Wish us luck!
We’ve just applied for a development grant from the US National Endowment for the Humanities. The program is Bridging Cultures Through Film – International Topics, and according to the NEH advisor, Arrival City has a very good shot. In addition to our seed-money commitments and sponsor interest to date, this would tip the balance and get us filming!
No matter what the outcome, the process forced us to shortlist key cities and firm up our creative treatment – which will now include training and equipping community filmmakers. They’ll capture migrant stories in 3 or 4 arrival cities, and will be guided by colleague and fellow Amazing Race veteran Kavita das Gupta, a trustee and producer at India’s acclaimed Earthcare Films. We’ll have more on this effort in the coming weeks, but for a sense of how community or participatory photography and filming can work at its best, check out Earthcare’s work and the Academy Award-winning Born into Brothels.
We’ve also enlisted the help of an international panel of engaged and really interesting advisors whose work looks at the history, geography and politics of migration; at social justice and poverty rights; at how health and crime can be predetermined by place; and at good and bad urban planning, local and global economic patterns and more. We’ll post on who they are and how that will all work shortly. I foresee lots of Skyping.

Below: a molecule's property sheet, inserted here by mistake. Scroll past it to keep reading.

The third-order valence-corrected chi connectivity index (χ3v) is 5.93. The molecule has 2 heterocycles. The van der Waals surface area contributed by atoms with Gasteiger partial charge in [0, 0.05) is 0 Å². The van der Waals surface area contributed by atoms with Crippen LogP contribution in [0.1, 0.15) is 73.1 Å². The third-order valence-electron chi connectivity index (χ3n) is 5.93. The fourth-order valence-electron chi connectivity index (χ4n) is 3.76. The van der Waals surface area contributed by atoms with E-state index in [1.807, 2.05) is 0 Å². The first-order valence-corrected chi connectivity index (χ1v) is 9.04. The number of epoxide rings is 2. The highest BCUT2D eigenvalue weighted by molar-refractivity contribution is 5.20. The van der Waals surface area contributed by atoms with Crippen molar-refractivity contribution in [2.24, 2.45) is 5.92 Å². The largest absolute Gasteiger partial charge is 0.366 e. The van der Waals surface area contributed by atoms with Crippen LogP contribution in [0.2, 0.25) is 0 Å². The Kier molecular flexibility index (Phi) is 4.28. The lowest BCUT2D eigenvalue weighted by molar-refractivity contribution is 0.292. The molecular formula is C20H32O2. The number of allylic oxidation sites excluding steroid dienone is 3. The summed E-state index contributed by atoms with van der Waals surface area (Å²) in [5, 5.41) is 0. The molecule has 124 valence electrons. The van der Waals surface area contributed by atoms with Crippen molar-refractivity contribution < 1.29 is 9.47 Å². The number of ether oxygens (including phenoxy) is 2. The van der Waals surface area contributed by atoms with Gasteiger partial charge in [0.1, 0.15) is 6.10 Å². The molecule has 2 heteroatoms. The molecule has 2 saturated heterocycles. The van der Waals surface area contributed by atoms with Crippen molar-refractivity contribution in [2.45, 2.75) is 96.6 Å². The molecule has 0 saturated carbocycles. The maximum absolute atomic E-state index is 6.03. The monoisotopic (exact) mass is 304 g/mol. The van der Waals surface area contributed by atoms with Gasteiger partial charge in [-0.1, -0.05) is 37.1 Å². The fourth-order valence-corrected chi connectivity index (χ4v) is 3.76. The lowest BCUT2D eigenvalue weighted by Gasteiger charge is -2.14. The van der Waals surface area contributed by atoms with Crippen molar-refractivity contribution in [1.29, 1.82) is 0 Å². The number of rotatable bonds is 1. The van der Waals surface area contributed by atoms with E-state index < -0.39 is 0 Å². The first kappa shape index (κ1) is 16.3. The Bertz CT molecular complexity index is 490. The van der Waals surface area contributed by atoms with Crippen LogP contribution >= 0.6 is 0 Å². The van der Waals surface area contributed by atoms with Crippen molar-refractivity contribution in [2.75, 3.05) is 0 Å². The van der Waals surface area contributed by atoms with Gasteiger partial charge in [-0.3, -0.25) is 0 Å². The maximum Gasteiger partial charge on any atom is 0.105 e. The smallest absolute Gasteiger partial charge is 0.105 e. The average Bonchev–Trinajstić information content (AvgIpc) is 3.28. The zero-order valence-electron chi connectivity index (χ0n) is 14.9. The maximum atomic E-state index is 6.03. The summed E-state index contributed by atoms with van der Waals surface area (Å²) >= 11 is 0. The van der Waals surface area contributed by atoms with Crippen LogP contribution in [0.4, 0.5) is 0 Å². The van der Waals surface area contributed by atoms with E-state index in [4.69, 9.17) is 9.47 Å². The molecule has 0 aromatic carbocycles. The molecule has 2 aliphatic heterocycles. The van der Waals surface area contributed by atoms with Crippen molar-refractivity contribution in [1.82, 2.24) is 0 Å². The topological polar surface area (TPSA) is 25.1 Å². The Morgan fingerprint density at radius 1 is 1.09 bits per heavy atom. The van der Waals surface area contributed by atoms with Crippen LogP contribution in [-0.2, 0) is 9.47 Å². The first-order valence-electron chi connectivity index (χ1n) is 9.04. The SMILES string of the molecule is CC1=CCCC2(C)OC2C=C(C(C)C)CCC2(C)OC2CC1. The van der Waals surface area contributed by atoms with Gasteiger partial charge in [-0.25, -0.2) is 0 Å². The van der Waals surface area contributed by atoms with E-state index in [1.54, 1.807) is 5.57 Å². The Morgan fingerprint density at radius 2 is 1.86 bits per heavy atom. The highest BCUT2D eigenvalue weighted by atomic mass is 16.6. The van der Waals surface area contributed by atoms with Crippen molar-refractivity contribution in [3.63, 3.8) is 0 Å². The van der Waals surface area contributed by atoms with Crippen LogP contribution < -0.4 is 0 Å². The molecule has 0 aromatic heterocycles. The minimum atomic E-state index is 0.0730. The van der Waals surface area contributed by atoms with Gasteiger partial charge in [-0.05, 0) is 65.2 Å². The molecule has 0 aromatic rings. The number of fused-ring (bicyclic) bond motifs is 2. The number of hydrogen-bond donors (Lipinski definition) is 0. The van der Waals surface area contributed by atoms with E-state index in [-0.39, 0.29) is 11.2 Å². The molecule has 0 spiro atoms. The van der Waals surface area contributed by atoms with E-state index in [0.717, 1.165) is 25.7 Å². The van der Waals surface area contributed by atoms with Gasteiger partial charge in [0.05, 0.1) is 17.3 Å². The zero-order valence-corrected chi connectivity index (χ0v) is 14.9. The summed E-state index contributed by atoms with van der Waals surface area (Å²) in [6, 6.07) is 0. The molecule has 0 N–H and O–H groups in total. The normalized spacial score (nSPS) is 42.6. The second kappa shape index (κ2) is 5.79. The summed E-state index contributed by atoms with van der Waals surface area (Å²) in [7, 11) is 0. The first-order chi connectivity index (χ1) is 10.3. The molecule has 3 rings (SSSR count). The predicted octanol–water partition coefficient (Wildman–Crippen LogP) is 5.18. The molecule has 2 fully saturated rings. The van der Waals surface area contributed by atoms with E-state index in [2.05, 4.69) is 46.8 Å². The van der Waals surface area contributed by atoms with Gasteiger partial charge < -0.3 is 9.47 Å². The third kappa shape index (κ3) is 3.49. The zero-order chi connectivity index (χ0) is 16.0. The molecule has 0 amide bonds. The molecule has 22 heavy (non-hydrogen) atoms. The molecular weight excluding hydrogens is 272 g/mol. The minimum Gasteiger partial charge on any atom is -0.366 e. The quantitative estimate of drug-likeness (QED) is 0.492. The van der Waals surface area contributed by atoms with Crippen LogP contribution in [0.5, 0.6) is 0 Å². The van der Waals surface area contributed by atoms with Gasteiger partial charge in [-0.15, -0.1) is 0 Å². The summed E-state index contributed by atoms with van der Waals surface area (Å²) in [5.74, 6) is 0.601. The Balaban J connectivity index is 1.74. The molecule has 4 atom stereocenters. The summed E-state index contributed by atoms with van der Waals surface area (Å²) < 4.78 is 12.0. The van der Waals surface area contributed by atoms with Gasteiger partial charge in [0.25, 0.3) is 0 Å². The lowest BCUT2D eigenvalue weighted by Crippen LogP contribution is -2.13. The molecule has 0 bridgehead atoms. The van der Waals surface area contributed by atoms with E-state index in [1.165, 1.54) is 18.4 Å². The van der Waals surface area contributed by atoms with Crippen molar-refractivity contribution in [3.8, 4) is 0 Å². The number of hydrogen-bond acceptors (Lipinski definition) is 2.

Finally, had a great meeting with Director/DOP John Holdsworth this week; he’s heading to Japan to shoot and will try out a C300 camera rig that looks like an Arco Lamp (thankfully minus the marble base). We’re very keen to see what that produces when he returns, and to have the BBC be our guinea pigs!
In the meantime, the MacArthur Foundation beckons, and I need to hit the pavement again here in London. Been a bit consumed by the great day-job at Future of London, but we’re about to get reinforcements there, so the double-up resumes!
Thanks for your support and cross those fingers, press those thumbs, send up a prayer flag – whatever works! LT
One of the things Arrival City – the book and the film project – set out to do is to step away from the think-tanks and statistics to tell the story of this last great surge to the city through personal stories and reportage. Doug Saunders used excellent research in his book, but balanced it with voices from the street – real people scraping by or teetering on the edge; real neighbourhoods where entrepreneurs abound but so do floods and garbage heaps. For the film, we believe showing that personal experience is critical, particularly to help viewers relate to new arrivals – from their own hinterlands or from across the seas.